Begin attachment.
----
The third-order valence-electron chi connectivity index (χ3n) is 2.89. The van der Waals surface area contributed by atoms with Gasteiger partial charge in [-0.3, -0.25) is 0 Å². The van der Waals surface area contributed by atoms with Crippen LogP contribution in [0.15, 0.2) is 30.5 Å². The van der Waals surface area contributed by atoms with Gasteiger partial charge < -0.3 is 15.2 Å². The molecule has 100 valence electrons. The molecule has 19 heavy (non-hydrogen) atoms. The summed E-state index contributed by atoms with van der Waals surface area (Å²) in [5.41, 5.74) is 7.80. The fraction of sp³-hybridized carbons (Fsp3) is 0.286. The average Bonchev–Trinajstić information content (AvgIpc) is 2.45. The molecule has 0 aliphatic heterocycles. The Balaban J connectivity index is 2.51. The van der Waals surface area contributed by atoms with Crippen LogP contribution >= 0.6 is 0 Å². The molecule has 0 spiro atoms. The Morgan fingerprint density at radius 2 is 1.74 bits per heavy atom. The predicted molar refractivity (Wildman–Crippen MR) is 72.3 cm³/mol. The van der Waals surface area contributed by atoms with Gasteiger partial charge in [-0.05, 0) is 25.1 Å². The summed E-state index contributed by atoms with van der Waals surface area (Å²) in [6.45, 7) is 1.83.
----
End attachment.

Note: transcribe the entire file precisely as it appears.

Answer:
The third-order valence-electron chi connectivity index (χ3n) is 2.89. The van der Waals surface area contributed by atoms with Gasteiger partial charge in [-0.3, -0.25) is 0 Å². The van der Waals surface area contributed by atoms with Crippen LogP contribution in [0.15, 0.2) is 30.5 Å². The van der Waals surface area contributed by atoms with Gasteiger partial charge < -0.3 is 15.2 Å². The molecule has 100 valence electrons. The molecule has 19 heavy (non-hydrogen) atoms. The summed E-state index contributed by atoms with van der Waals surface area (Å²) in [5.41, 5.74) is 7.80. The fraction of sp³-hybridized carbons (Fsp3) is 0.286. The average Bonchev–Trinajstić information content (AvgIpc) is 2.45. The molecule has 0 aliphatic heterocycles. The Balaban J connectivity index is 2.51. The van der Waals surface area contributed by atoms with Crippen LogP contribution >= 0.6 is 0 Å². The molecule has 0 spiro atoms. The Morgan fingerprint density at radius 2 is 1.74 bits per heavy atom. The predicted molar refractivity (Wildman–Crippen MR) is 72.3 cm³/mol. The van der Waals surface area contributed by atoms with Gasteiger partial charge in [-0.05, 0) is 25.1 Å². The summed E-state index contributed by atoms with van der Waals surface area (Å²) in [6.45, 7) is 1.83.